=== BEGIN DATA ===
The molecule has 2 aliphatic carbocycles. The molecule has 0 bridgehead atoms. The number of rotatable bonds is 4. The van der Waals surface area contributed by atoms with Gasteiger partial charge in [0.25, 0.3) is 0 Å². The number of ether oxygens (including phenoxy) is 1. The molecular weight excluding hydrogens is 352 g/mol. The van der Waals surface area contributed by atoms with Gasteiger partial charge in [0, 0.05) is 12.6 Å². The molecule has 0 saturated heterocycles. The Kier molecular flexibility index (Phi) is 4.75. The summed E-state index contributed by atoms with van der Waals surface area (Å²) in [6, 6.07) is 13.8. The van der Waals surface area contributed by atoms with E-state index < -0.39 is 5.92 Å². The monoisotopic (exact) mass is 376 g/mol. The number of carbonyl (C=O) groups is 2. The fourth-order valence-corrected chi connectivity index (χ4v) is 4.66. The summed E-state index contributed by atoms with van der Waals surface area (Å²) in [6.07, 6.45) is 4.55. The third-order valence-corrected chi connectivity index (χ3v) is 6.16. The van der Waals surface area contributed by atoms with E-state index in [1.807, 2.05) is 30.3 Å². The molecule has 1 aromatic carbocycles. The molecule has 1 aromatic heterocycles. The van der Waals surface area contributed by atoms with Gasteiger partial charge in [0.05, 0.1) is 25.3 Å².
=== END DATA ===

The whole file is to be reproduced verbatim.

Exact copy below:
The molecule has 2 aliphatic carbocycles. The molecule has 0 bridgehead atoms. The number of rotatable bonds is 4. The van der Waals surface area contributed by atoms with Gasteiger partial charge in [0.25, 0.3) is 0 Å². The number of ether oxygens (including phenoxy) is 1. The molecular weight excluding hydrogens is 352 g/mol. The van der Waals surface area contributed by atoms with Gasteiger partial charge in [0, 0.05) is 12.6 Å². The molecule has 0 saturated heterocycles. The Kier molecular flexibility index (Phi) is 4.75. The summed E-state index contributed by atoms with van der Waals surface area (Å²) in [6, 6.07) is 13.8. The van der Waals surface area contributed by atoms with E-state index < -0.39 is 5.92 Å². The monoisotopic (exact) mass is 376 g/mol. The number of carbonyl (C=O) groups is 2. The fourth-order valence-corrected chi connectivity index (χ4v) is 4.66. The summed E-state index contributed by atoms with van der Waals surface area (Å²) in [6.07, 6.45) is 4.55. The third-order valence-corrected chi connectivity index (χ3v) is 6.16. The van der Waals surface area contributed by atoms with E-state index in [1.807, 2.05) is 30.3 Å². The molecule has 1 aromatic carbocycles. The molecule has 1 aromatic heterocycles. The van der Waals surface area contributed by atoms with Gasteiger partial charge in [0.05, 0.1) is 25.3 Å².